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  • Notes on Contributors

david anthony of the English Department at Southern Illinois University has published a number of essays on masculinity, sensationalism, and popular literary culture in early nineteenth-century America. He is finishing a book manuscript entitled Paper Money Men.

kristin m. comment teaches at the University of Massachusetts–Lowell and Framingham State College. She is currently working on a book-length study of female homoeroticism in nineteenth-century American literature and co-editing with Sharon L. Dean the letters of Constance Fenimore Woolson.

patrick m. erben is currently a post-doctoral fellow at the Omohundro Institute of Early American History and Culture, where he is working on a book manuscript on German-English literary exchanges in colonial Pennsylvania. He is also an assistant professor of English at the University of West Georgia.

michael everton of the English Department of the University of South Florida is writing a book about the business ethics of mid-nineteenth-century American publishers.

jared gardner teaches early American literature and popular culture at Ohio State University. He is the author of Master Plots: Race and the Founding of an American Literature (1998).

sean x. goudie is assistant professor of English at Vanderbilt University and is writing a book on the Caribbean in the imagination of the early republic.

thomas w. krise is professor of English and founding director of the Air Force Humanities Institute at the United States Air Force Academy in Colorado Springs, Colorado. He published Caribbeana: An Anthology of English Literature of the West Indies, 1657–1777 (Chicago, 1999) and is currently writing a literary history of the Caribbean titled Cockpit of the World: Imagining the West Indies in English Literary Culture.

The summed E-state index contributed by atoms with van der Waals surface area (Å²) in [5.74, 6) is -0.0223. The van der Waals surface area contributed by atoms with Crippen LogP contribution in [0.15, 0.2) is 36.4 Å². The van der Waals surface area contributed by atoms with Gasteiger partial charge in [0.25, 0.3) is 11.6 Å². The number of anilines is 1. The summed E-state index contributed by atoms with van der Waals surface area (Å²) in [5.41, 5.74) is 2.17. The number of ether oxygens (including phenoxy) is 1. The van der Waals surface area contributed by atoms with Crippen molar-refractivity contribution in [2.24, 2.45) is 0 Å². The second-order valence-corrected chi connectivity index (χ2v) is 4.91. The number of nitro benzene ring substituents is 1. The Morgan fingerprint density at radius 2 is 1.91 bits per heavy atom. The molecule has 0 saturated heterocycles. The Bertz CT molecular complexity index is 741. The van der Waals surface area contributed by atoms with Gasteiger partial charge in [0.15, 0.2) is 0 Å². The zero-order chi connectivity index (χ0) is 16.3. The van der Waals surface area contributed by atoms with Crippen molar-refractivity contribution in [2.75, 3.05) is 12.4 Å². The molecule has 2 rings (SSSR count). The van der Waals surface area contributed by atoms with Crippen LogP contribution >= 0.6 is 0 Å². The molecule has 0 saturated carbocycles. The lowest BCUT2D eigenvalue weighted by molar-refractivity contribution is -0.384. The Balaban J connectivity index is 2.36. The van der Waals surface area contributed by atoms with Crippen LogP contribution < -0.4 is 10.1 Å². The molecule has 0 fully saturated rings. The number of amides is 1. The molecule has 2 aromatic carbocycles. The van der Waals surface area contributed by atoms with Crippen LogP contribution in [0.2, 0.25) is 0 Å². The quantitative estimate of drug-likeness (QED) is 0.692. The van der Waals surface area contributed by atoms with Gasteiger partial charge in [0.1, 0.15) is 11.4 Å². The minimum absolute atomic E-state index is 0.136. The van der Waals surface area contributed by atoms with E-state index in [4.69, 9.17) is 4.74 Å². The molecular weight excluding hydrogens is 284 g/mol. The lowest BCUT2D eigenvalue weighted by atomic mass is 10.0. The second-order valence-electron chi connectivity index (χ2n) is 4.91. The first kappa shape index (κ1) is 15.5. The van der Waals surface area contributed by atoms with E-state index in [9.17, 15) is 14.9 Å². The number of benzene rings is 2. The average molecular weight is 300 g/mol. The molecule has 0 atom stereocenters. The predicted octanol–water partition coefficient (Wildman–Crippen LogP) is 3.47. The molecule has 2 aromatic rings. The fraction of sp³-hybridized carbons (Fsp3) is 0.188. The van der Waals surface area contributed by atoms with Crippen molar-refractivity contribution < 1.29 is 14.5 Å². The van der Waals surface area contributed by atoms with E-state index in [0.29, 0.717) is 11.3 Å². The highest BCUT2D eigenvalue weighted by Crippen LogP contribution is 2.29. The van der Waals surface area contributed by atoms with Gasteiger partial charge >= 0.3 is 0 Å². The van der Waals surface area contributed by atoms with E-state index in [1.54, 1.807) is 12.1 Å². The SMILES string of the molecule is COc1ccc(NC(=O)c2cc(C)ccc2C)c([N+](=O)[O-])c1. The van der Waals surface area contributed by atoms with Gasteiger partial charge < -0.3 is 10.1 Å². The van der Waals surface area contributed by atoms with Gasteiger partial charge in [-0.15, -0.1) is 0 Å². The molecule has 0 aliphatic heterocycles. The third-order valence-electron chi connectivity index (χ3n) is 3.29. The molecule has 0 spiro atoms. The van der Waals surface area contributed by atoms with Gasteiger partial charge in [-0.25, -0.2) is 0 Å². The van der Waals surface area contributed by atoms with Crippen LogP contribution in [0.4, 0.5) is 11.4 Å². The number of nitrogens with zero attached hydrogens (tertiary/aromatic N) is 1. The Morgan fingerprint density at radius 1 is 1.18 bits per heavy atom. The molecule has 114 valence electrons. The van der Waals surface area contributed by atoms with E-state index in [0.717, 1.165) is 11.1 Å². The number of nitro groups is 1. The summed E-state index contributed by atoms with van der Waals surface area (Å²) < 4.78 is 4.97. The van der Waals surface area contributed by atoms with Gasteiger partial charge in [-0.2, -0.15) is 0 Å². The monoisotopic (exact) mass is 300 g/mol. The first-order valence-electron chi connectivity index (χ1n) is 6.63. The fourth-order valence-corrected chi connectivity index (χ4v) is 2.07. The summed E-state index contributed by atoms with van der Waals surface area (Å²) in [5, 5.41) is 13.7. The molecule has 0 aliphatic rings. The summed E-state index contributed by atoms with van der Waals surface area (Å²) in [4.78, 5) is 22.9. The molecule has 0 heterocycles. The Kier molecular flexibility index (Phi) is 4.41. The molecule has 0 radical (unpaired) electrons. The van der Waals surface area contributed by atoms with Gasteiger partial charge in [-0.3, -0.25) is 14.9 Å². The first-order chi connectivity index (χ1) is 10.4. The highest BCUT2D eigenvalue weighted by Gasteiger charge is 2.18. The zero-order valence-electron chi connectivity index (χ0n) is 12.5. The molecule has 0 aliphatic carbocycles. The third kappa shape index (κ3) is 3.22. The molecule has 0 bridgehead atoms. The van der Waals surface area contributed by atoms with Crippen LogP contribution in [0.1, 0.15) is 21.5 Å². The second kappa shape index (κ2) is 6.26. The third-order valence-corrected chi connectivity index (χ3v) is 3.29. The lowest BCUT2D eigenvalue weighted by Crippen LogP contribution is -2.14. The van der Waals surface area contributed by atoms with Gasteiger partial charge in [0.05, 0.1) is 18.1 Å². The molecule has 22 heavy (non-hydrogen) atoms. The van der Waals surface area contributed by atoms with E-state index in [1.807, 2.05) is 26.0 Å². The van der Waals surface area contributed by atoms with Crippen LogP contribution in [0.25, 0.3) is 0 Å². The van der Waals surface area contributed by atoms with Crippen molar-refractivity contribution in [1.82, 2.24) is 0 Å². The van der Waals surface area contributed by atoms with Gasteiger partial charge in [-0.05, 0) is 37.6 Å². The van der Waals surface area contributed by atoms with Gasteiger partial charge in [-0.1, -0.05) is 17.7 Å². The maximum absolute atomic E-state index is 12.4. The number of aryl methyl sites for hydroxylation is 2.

larry kutchen is assistant professor of English at Trinity University. He is currently finishing a book manuscript titled “The Dark Fields of the Republic”: Pastoral, Georgic, and the Writing of Empire in North America from William Byrd to James Fenimore Cooper.

paul lewis, professor of English at Boston College, when not writing about Charles Brockden Brown is known for his various studies of humor in American literature and culture.

michael mcgiffert is editor emeritus of The William & Mary Quarterly, published by the Omohundro Institute of Early American History and Culture, and [End Page 227] professor emeritus of history at the College of William and Mary. He is a descendent of Isaac Allerton.

john mcwilliams is college professor at Middlebury College. His 20-year labor of love, New England’s Crises and Cultural Memory, has been published this year by Cambridge University Press. His other books (shorter labors of love) include Political Justice in a Republic: James Fenimore Cooper’s America; Hawthorne, Melville and the American Character; and The American Epic.

lucy rinehart, associate professor of English at DePaul University, is currently completing a book-length study of early American theater.

david s. shields, the editor of Early American Literature, is writing a literary history of the six attempted English-British conquests of Central and South America from 1585 to 1807. He is also writing a history of photography and the American stage, 1900–1930.

elisa tamarkin teaches in the Department of English and Comparative Literature at the University of California, Irvine.

bryan waterman, assistant professor of English at New York University, is finishing a book on the Friendly Club and New York City intellectual culture in the 1790s. [End Page 228]



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